Friday, January 25, 2013

Surviving a year of firsts (mourning Mom)

Well, February 15, 2013 is rapidly approaching and, with it, my own 'year of firsts' is almost over. I've made it through Mother's Day, my own birthday, Father's Day, Dad's birthday, Mom's birthday, Thanksgiving, Channukah, Christmas and New Year's with a lot of support from my very loving friends. I've wallowed briefly in the grief that invariably occurs but I've also learned a lot about myself and life in general.

The year has been, at times, trying, but it has also spotlighted just how well my parents prepared me for life in general. I've certainly missed Mom (and Dad) and have had some low times but I've also had some wonderful times as my friends and I continue to laugh at her and Dad's antics. Neither parent is far from my thoughts and, as we approach the 1 year anniversary of Mom's death, the grief comes back in smaller waves these days. The sense of 'a new normal' is occurring and it's not a bad normal at all.

I've spent a lot of time this past year reflecting on exactly how lucky I am to be sharing my life with the best man on earth and the best friends on earth. They've been there right when I've needed them - always. And, they've given me space when I've need it - always.

I've also made some amazing contacts this past year on the internet - people who have found me through my internet writings on senior caregiving and have reached out for advice or help. I've come to understand that I was a pretty good caregiver, even though I learned by the seat of my pants. I've found that, by helping those who reach out, my own grief is lessened. I've also written another eBook which will be published on Kindle shortly. The working title at the moment is "Senior caregiving 101 - things I wish I had known'. It will be the first in a series of caregiving books I hope to write.

And so, as I turn another corner and head off into the rest of my life, I can't look back on 'the year of firsts' as a bad year at all. In fact, if possible, I've grown even closer to my parents as I listen to the lessons they taught me. Lessons I cherish and heed.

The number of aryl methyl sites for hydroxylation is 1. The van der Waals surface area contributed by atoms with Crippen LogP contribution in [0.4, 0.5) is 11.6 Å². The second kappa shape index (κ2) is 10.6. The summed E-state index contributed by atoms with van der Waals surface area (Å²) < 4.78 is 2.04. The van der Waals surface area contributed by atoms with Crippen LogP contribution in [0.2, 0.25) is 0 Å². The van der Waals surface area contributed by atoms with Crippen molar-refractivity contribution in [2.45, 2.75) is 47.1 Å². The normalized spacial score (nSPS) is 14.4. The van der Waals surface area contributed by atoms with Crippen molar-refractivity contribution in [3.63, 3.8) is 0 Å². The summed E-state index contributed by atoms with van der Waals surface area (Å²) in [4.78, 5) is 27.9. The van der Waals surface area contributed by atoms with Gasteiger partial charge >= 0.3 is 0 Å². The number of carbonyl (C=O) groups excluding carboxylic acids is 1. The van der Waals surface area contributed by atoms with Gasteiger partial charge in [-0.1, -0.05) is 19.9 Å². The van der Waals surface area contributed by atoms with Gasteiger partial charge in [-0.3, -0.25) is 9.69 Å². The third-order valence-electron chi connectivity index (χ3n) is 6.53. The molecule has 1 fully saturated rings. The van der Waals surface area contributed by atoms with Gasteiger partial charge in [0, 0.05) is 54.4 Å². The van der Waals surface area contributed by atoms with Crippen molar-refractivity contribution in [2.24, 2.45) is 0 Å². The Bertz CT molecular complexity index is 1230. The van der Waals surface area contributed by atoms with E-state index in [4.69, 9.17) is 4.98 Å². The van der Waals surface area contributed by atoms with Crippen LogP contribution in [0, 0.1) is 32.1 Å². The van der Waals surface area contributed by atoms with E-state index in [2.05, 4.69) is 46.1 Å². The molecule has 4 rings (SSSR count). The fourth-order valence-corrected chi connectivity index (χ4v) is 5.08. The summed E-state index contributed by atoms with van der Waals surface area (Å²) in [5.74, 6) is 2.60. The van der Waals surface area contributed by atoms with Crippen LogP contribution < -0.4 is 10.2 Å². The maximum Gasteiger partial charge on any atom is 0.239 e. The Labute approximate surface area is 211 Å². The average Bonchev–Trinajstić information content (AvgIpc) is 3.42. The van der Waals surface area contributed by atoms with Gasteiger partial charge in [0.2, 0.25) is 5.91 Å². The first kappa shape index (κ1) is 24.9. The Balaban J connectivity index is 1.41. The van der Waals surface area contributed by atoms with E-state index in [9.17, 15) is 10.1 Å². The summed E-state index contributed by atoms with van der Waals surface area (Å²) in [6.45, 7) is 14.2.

Here's an article I wrote on Squidoo about Surviving a year of firsts.
And, for those of you in the same boat, here's a FaceBook page I just started: Support page for those losing or who have lost a parent


  1. Thank you for writing this blog! It's very inspiring.

    I have a good friend (long distance friend) that has lost his mother (very abruptly) and he is having an incredibly hard time. I want to be a good friend to him in any way I can but i'm at a complete loss as I live so far and we only communicate through email.

    Do you have any advice or suggestins on what I could do to make him feel supported? I've read many books but a lot of them require I be there in person and unfortunately I can't (I live out of the country!). He's told me he doesn't want to lose contact with me and wants me to keep writing to him but I have NO idea what to say as I don't want to make him sad or angry by talking about my own mother or about my boring life.

    1. I just saw your comment and, first of off, just 'being there' is the most important thing. So many people don't know how to handle grief and they just sort of disappear. The fact that you're interested in finding ways to help him is inspiring.

      I have a new facebook friend who found me though my writings. She found me the week before her mom died and I sort of walked her through what to expect. After her mom died, I sent her the same sweet bereavement lamp that I received from my own friends, Steve and Marianne, after Mom died. That light is on day and night in my kitchen and holds my Mom's much cherished butterfly hair clip. If you can afford to, I suggest that you send him something like that. Here's an article I wrote about these gifts:

      And, please NEVER underestimate the support you give him just by letting him vent in emails. Although you might be long distance, you're important to him and your support is paramount to his continuing on. I'm so very sorry for him. Please give him my condolences. Also, why not suggest that he join the facebook page I started? It's a new page but there is support there too.

  2. I forgot to say that it's been about 4 months since his mother died.

  3. hugs....lots and lots of hugs!

  4. I found your blog via your squidoo site as I was googling dementia in the elderly; my own mom is 95 and beginning to show signs of it. I am 51. Seems you've walked down this same pathway. I write a lot about my mother on my own blog. And I bet you might have quite a bit of advice and tips and wisdom for me. Glad I found you.


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